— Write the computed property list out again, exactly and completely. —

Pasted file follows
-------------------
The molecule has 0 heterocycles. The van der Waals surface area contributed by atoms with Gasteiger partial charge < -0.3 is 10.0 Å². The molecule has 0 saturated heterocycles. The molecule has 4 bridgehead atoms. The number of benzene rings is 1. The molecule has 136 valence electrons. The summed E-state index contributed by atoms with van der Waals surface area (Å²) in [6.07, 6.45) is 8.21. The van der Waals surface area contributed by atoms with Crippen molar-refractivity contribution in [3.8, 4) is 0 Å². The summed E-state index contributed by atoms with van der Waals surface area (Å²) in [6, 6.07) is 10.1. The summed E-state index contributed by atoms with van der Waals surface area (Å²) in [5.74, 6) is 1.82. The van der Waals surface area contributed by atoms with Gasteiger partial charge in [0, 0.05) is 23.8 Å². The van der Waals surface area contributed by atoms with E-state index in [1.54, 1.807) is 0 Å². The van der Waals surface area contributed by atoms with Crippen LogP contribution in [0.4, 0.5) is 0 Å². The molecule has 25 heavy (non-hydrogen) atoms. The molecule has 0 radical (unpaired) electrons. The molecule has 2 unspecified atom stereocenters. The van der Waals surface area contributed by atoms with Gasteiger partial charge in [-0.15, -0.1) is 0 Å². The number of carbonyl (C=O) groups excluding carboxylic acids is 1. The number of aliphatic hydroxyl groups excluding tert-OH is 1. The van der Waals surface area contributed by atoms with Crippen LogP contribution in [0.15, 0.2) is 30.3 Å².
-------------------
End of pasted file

The molecule has 0 heterocycles. The van der Waals surface area contributed by atoms with Gasteiger partial charge < -0.3 is 10.0 Å². The molecule has 0 saturated heterocycles. The molecule has 4 bridgehead atoms. The number of benzene rings is 1. The molecule has 136 valence electrons. The summed E-state index contributed by atoms with van der Waals surface area (Å²) in [6.07, 6.45) is 8.21. The van der Waals surface area contributed by atoms with Crippen molar-refractivity contribution in [3.8, 4) is 0 Å². The summed E-state index contributed by atoms with van der Waals surface area (Å²) in [6, 6.07) is 10.1. The summed E-state index contributed by atoms with van der Waals surface area (Å²) in [5.74, 6) is 1.82. The van der Waals surface area contributed by atoms with Gasteiger partial charge in [0, 0.05) is 23.8 Å². The van der Waals surface area contributed by atoms with E-state index in [1.54, 1.807) is 0 Å². The van der Waals surface area contributed by atoms with Crippen LogP contribution in [0.4, 0.5) is 0 Å². The molecule has 25 heavy (non-hydrogen) atoms. The molecule has 0 radical (unpaired) electrons. The molecule has 2 unspecified atom stereocenters. The van der Waals surface area contributed by atoms with Gasteiger partial charge in [-0.15, -0.1) is 0 Å². The number of carbonyl (C=O) groups excluding carboxylic acids is 1. The number of aliphatic hydroxyl groups excluding tert-OH is 1. The van der Waals surface area contributed by atoms with Crippen LogP contribution in [0.15, 0.2) is 30.3 Å².